When it comes to engine gaskets, the modern technician is often faced with a dizzying array of gasket technologies. The difference in gasket technologies among a ‘50s-model pickup truck, a ‘60s-vintage, high-compression muscle car and a modern bi-metal or aluminum engine is often quite dramatic. As we’ll see below, the practices that apply to older engines often conflict with those applied to modern engines. To eliminate some of the confusion, let’s begin by separating gasket technology into three different eras.
Gasket Technology, 1957
Oil pan and tappet cover gaskets of this era are stamped from compressed cork and held in place by tying the gasket in place with sewing thread or by gluing the gasket to the metal surface with commercial gasket shellac. Replacing a rope-type crankshaft oil seal isn’t a job for an amateur. To the contrary, most require old-school expertise to install.
Cylinder head gaskets used on all cast-iron engines are a composite design of asbestos or asbestos-substitute material sandwiched between two thin sheets of steel or copper clamped together by a stainless steel fire ring crimped around the edge of the cylinder bore. In some cases, early cylinder head gaskets require a periodic re-torquing to prevent the gasket from leaking. Exhaust gaskets are similarly compounded from asbestos or asbestos-substitute material bonded to steel shim stock.
Valve cover gaskets are made of thick cork, which require re-torquing the valve cover bolts once or twice per year to prevent oil leaks. Most of these early engines required periodic steam cleaning to remove engine grease caused by seeping valve cover, side, cover and oil pan gaskets. Chemical gaskets of the 1950s and 1960s were designed to seal minor surface imperfections and were of the hardening and non-hardening varieties.
Gasket Technology, 1960
During the 1960s, engines accumulated more accessories like power steering and air conditioning, which made re-torquing cylinder head gaskets less practical due to the lack of accessibility. In response, engineers designed a steel shim cylinder head gasket that required no re-torquing after the initial assembly and that would seal the high-compression engines of that day.
Similarly, two-piece neoprene oil seals were introduced to reduce rear main seal oil leakage and one-piece seals to seal the timing cover. Most sealing problems on these heavy cast-iron engines involved leaking valve cover gaskets and the occasional seeping oil pan gasket.
Gasket Technology, 1980
When “bi-metal” engines mating cast-iron cylinder blocks with aluminum cylinder heads were popularly introduced in the 1980s, underhood temperatures increased to more than 230 degrees F. This temperature increase was caused by crowding more emissions and accessory devices under the hood, the lack of airflow around the engine, and by the elevated temperatures required to activate electric cooling fans.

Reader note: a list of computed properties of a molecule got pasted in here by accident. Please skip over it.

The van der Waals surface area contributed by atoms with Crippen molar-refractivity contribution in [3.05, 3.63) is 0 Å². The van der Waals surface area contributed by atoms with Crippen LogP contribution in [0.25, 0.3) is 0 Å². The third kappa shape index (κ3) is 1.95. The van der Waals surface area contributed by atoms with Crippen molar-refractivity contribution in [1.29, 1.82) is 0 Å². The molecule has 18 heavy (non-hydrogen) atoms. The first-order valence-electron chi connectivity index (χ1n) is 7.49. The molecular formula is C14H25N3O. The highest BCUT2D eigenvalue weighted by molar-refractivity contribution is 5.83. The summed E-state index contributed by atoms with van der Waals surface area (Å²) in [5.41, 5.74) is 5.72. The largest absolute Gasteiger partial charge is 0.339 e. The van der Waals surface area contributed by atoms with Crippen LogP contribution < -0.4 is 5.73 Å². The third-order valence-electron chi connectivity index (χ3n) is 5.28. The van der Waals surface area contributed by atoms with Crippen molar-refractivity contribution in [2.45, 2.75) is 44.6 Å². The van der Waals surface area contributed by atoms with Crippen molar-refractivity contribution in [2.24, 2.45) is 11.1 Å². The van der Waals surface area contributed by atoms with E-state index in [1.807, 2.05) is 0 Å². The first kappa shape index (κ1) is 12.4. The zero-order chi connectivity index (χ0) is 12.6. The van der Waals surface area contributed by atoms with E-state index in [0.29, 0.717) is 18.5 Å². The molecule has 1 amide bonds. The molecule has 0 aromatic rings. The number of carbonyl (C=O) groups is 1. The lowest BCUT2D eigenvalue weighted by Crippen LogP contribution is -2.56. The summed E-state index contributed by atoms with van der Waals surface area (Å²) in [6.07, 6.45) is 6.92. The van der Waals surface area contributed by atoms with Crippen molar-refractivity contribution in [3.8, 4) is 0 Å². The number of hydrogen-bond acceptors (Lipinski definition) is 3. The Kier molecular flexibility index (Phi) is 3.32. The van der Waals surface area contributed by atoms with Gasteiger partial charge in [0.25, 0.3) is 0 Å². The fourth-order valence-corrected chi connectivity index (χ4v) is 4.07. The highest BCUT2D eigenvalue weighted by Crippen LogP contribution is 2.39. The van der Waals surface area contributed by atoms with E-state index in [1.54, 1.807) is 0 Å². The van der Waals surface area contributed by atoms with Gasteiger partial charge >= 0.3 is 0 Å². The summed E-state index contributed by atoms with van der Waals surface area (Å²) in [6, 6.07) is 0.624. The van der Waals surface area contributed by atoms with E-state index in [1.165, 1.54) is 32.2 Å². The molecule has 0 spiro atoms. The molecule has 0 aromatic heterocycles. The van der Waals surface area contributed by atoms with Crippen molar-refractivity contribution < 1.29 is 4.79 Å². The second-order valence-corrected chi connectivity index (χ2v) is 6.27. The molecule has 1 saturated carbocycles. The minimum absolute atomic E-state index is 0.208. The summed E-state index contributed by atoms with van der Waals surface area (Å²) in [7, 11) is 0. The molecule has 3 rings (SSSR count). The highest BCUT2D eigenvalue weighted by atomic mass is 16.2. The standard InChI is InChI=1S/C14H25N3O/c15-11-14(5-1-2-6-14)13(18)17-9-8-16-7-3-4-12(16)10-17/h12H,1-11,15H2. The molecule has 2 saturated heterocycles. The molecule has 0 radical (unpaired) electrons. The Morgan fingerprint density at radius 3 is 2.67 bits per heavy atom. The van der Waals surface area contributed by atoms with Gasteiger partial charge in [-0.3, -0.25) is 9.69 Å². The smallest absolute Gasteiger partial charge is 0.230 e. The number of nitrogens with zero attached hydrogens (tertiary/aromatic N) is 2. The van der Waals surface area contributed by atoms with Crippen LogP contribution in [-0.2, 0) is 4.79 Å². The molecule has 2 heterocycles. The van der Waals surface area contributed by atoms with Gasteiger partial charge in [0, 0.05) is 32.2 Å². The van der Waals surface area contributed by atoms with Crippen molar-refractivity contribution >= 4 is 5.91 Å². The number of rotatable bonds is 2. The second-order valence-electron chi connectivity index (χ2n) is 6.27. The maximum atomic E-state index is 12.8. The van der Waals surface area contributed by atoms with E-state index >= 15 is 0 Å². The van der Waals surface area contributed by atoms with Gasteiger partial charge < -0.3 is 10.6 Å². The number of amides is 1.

As temperatures increase, aluminum expands 1.5 times more than cast iron. Although the difference in thermal expansion coefficients of bi-metal engines is only a few thousandths of an inch, the cylinder head scrubbing over the cylinder eventually wears out the gasket and the cylinder head-mating surface. To reduce the effects of gasket scrub, a graphite-composite cylinder head gasket was designed that actually lubricates the cylinder head and cylinder block surfaces.
Cylinder head bolts were also redesigned for these engines. When a cylinder head bolt is tightened to a specific torque specification, the bolt actually stretches a few thousandths of an inch as the gasket is compressed. When the bolt is loosened, it returns to its manufactured length. But, in the 1990s, manufacturers designed torque-to-yield (TTY) cylinder head bolts that actually stretch beyond their limits of elasticity to increase their clamping force. TTY applications can generally be recognized because the torque specification is rated in degrees of rotation rather than in foot-pounds or Newton-meters. On TTY applications, your gasket catalog will recommend and supply a set of replacement cylinder head bolts to go with the new cylinder head gasket.
Last, many manufacturers used room temperature vulcanizing (RTV) sealers to seal oil pans, timing covers and valve train covers during the 1980s. Because the temperature differentials between, let’s say, a valve cover and cylinder head, are so great, the RTV gasket seal would often shear and begin to leak. The success of using RTV sealers depends upon the metal surfaces being free of oil and other contaminants. Since this is rarely the case in production repair shops, aftermarket gasket manufacturers often supply cut gaskets to replace RTV gaskets. In either case, the success of using an RTV or cut gasket depends very much upon the application and installation procedure.